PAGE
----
There’s been no shortage of favorable coverage of the Libyan rebels in the Western media, declaring their boundless love for ‘freedom’. Of course, there’s no denying that Libya’s now fugitive ‘brotherly leader’ Gadhafi, i.e. ‘Col. Daffy’, i.e. the ‘Duck of Death‘, was an erratic and sadistic megalomaniac. But now that the proverbial devil that we knew has gone underground, what will replace him? With Tripoli and most of Libya having been ‘liberated’, can we expect Jeffersonian democracy to rise up from the ashes? We’ve already run several pieces here at Jihad Watch on why the outside world should take promises of freedom and democracy from Libya’s new government with (at the very least) a healthy degree of skepticism.
Now comes word that the Lockerbie bomber — Abdel Basset Ali al-Megrahi, the only man ever convicted of the 1988 Pan Am 103 bombing, which killed 270 people — who has been comfortably ensconced in one of Tripoli’s richest neighborhoods, isn’t going to be extradited anywhere. “Libyan rebels won’t deport Lockerbie bomber”, MSNBC, 28 August 2011:
TRIPOLI, Libya”” The Libyan rebels’ interim government says it will not deport the man convicted of the 1988 Lockerbie bombing, who is reportedly near death.
The rebel Justice Minister Mohammed al-Alagi told journalists in Tripoli Sunday that no Libyan citizen would be deported, even Abdel-Baset al-Megrahi, who was convicted in a Scottish court and imprisoned for the bombing of Pan Am flight 103, which killed 270
The Scottish government released al-Megrahi in 2009, believing he would soon die of cancer. He was greeted as a hero in his native Libya and met with then-leader Moammar Gadhafi.
CNN reported Sunday that al-Megrahi is comatose and near death, under the care of his family at a villa in Tripoli.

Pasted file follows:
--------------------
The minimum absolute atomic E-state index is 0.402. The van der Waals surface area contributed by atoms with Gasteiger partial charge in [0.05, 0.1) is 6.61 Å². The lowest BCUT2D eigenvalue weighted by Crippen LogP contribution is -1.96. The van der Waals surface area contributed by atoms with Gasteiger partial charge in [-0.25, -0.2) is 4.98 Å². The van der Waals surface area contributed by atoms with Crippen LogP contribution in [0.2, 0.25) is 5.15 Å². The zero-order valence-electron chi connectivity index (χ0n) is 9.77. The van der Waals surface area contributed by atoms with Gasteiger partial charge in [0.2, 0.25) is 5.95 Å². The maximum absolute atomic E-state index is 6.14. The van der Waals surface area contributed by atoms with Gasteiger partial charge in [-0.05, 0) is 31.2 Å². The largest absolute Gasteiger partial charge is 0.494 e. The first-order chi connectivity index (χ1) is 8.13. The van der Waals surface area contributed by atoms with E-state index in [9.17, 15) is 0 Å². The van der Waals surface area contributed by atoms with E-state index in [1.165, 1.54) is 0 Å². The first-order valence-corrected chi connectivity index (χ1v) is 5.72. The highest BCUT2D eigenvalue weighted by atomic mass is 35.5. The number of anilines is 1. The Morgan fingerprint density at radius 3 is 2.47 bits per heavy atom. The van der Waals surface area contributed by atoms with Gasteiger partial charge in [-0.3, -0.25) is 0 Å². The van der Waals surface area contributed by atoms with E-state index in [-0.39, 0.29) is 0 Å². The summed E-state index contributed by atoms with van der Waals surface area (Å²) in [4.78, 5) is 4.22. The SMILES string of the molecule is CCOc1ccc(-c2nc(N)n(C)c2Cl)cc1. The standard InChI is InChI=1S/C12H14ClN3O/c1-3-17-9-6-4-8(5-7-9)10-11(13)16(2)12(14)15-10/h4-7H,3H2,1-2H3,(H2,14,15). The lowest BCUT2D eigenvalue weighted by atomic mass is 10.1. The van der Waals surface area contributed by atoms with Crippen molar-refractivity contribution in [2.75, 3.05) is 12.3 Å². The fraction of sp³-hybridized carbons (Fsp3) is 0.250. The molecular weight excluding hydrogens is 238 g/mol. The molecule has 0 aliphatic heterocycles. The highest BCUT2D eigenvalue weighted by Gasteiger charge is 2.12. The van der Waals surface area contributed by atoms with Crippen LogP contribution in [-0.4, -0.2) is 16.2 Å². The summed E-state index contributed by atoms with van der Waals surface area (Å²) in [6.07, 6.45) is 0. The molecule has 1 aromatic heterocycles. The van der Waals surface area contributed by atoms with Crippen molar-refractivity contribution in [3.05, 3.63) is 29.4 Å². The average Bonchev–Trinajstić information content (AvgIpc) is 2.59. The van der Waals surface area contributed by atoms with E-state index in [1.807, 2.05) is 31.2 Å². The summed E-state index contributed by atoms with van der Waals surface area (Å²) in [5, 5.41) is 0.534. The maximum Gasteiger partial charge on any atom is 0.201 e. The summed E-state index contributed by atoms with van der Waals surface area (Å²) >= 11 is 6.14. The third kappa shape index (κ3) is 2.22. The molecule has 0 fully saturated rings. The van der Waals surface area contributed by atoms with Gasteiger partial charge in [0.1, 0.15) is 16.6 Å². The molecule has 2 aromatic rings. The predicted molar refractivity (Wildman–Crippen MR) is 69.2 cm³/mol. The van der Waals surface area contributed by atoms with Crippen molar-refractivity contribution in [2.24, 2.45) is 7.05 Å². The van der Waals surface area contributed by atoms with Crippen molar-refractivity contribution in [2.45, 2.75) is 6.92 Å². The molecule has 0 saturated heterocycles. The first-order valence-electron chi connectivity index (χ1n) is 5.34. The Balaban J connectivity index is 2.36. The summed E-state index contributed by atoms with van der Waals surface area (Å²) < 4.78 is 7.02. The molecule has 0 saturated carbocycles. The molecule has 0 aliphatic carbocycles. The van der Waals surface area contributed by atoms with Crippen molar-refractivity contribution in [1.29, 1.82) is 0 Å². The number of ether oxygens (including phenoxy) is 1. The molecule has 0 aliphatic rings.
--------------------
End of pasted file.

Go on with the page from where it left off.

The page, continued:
“We just give him oxygen. Nobody gives us any advice,” his son, Khaled Elmegarhi, told CNN.
It’s likely that he’ll take the secrets of the Pam Am bombing to his grave, according to CNN.
Neighbors of al-Megrahi described him as a wealthy recluse, constantly surrounded by security guards.
After his release, he was received with a hero’s welcome on his return to Tripoli, and the televised images of cheering crowds angered many relatives of the 270 people killed in the attack, 189 of whom were Americans.
The Obama administration harshly criticized Scotland’s decision to release Megrahi and many U.S. politicians and victims’ families have pressed for his extradition to the United States.
One of Megrahi’s neighbors said he had been whisked away by security guards last week when Tripoli fell to rebels battling forces loyal to Gadhafi, who like Megrahi, has gone into hiding. Libya’s new government is likely to come under pressure to find Megrahi and hand him over.
“The day Tripoli fell, four security men, his private security, took him, his wife and his sons and left. They left in a Mercedes,” said Ahmed Mlaaty, 20, a student and one of Megrahi’s neighbours, standing outside his handsome villa.
As a condition of his release, Megrahi had been obliged to check in regularly with Scottish authorities, who said last week they had lost
contact with him in the “dust of battle.”
Lost contact? I’m sure the Scottish authorities didn’t see that coming.
Another neighbor said Megrahi caused no one any harm, and said his complicity in the bombing had not been proved.
“Everyone associates him with Lockerbie, but I’m not sure he was involved,” said Noora Abdul Hadi, 27, a doctor.
Attiya al-Usta, 77, said he had seen Megrahi just before the February uprising against Gadhafi’s 42-year-rule.
“When he came back from Europe he looked ill. But recently he looked
fit and neat. I saw him just before the revolution. He didn’t look ill at all. He was sitting in a chair on his balcony. He looked 100 percent.”
As the founder of Islam taught his followers, warfare is deceit.